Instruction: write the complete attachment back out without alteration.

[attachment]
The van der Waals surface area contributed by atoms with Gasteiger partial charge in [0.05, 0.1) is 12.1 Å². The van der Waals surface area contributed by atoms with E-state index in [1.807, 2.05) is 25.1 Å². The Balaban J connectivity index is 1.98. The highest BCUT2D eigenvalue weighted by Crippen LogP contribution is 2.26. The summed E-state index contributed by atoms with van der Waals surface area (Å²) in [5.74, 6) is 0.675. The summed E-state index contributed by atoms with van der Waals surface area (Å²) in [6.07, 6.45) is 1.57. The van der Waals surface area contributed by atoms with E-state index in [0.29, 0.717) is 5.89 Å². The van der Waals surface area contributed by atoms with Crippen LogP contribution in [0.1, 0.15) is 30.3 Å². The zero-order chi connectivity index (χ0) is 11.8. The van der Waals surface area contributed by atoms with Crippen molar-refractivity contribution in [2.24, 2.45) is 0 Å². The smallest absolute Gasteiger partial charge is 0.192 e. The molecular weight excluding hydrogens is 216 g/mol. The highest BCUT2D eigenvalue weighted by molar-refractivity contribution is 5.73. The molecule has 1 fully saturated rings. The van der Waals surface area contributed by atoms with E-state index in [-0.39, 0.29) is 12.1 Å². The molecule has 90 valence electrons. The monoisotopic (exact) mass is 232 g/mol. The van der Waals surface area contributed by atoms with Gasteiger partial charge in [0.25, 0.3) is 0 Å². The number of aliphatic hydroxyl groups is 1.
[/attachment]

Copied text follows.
The van der Waals surface area contributed by atoms with Gasteiger partial charge in [0.05, 0.1) is 12.1 Å². The van der Waals surface area contributed by atoms with E-state index in [1.807, 2.05) is 25.1 Å². The Balaban J connectivity index is 1.98. The highest BCUT2D eigenvalue weighted by Crippen LogP contribution is 2.26. The summed E-state index contributed by atoms with van der Waals surface area (Å²) in [5.74, 6) is 0.675. The summed E-state index contributed by atoms with van der Waals surface area (Å²) in [6.07, 6.45) is 1.57. The van der Waals surface area contributed by atoms with E-state index in [0.29, 0.717) is 5.89 Å². The van der Waals surface area contributed by atoms with Crippen LogP contribution in [0.1, 0.15) is 30.3 Å². The zero-order chi connectivity index (χ0) is 11.8. The van der Waals surface area contributed by atoms with Crippen molar-refractivity contribution in [2.24, 2.45) is 0 Å². The smallest absolute Gasteiger partial charge is 0.192 e. The molecular weight excluding hydrogens is 216 g/mol. The highest BCUT2D eigenvalue weighted by molar-refractivity contribution is 5.73. The molecule has 1 fully saturated rings. The van der Waals surface area contributed by atoms with E-state index in [-0.39, 0.29) is 12.1 Å². The molecule has 90 valence electrons. The monoisotopic (exact) mass is 232 g/mol. The van der Waals surface area contributed by atoms with Gasteiger partial charge in [0.25, 0.3) is 0 Å². The number of aliphatic hydroxyl groups is 1.